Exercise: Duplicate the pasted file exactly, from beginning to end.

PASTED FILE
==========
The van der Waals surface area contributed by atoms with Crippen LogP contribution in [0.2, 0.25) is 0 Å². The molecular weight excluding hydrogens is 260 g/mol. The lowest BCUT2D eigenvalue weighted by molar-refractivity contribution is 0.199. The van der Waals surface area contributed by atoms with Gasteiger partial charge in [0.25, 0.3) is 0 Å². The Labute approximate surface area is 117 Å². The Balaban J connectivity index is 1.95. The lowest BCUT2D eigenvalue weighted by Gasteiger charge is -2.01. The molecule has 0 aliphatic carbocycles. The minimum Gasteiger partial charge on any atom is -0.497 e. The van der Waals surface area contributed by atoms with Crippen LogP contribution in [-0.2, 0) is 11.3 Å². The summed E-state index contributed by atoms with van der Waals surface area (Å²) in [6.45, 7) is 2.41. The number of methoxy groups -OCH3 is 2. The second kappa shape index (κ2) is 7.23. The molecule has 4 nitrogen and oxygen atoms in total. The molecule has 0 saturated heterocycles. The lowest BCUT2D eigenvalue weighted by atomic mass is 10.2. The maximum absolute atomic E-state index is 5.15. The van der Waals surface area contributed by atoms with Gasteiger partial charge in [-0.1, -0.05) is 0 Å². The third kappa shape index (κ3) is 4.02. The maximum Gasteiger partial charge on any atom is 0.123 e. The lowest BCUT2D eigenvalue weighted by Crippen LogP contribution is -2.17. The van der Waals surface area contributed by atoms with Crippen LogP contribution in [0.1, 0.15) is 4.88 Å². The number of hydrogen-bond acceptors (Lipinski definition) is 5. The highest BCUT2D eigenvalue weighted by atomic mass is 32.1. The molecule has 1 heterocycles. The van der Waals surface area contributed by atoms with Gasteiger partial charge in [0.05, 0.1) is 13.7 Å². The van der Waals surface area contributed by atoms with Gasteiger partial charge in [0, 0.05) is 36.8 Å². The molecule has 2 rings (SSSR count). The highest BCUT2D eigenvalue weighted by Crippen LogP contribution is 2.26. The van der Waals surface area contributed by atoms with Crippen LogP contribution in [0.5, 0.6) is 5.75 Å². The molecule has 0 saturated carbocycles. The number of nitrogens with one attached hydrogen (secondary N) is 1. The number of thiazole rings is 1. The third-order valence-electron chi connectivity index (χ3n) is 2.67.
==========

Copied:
The van der Waals surface area contributed by atoms with Crippen LogP contribution in [0.2, 0.25) is 0 Å². The molecular weight excluding hydrogens is 260 g/mol. The lowest BCUT2D eigenvalue weighted by molar-refractivity contribution is 0.199. The van der Waals surface area contributed by atoms with Gasteiger partial charge in [0.25, 0.3) is 0 Å². The Labute approximate surface area is 117 Å². The Balaban J connectivity index is 1.95. The lowest BCUT2D eigenvalue weighted by Gasteiger charge is -2.01. The molecule has 0 aliphatic carbocycles. The minimum Gasteiger partial charge on any atom is -0.497 e. The van der Waals surface area contributed by atoms with Crippen LogP contribution in [-0.2, 0) is 11.3 Å². The summed E-state index contributed by atoms with van der Waals surface area (Å²) in [6.45, 7) is 2.41. The number of methoxy groups -OCH3 is 2. The second kappa shape index (κ2) is 7.23. The molecule has 4 nitrogen and oxygen atoms in total. The molecule has 0 saturated heterocycles. The lowest BCUT2D eigenvalue weighted by atomic mass is 10.2. The maximum absolute atomic E-state index is 5.15. The van der Waals surface area contributed by atoms with Gasteiger partial charge in [-0.1, -0.05) is 0 Å². The third kappa shape index (κ3) is 4.02. The maximum Gasteiger partial charge on any atom is 0.123 e. The lowest BCUT2D eigenvalue weighted by Crippen LogP contribution is -2.17. The van der Waals surface area contributed by atoms with Crippen LogP contribution in [0.1, 0.15) is 4.88 Å². The number of hydrogen-bond acceptors (Lipinski definition) is 5. The highest BCUT2D eigenvalue weighted by atomic mass is 32.1. The molecule has 1 heterocycles. The van der Waals surface area contributed by atoms with Gasteiger partial charge in [0.05, 0.1) is 13.7 Å². The van der Waals surface area contributed by atoms with Gasteiger partial charge in [0, 0.05) is 36.8 Å². The molecule has 2 rings (SSSR count). The highest BCUT2D eigenvalue weighted by Crippen LogP contribution is 2.26. The van der Waals surface area contributed by atoms with Crippen LogP contribution in [0.5, 0.6) is 5.75 Å². The molecule has 0 saturated carbocycles. The number of nitrogens with one attached hydrogen (secondary N) is 1. The number of thiazole rings is 1. The third-order valence-electron chi connectivity index (χ3n) is 2.67.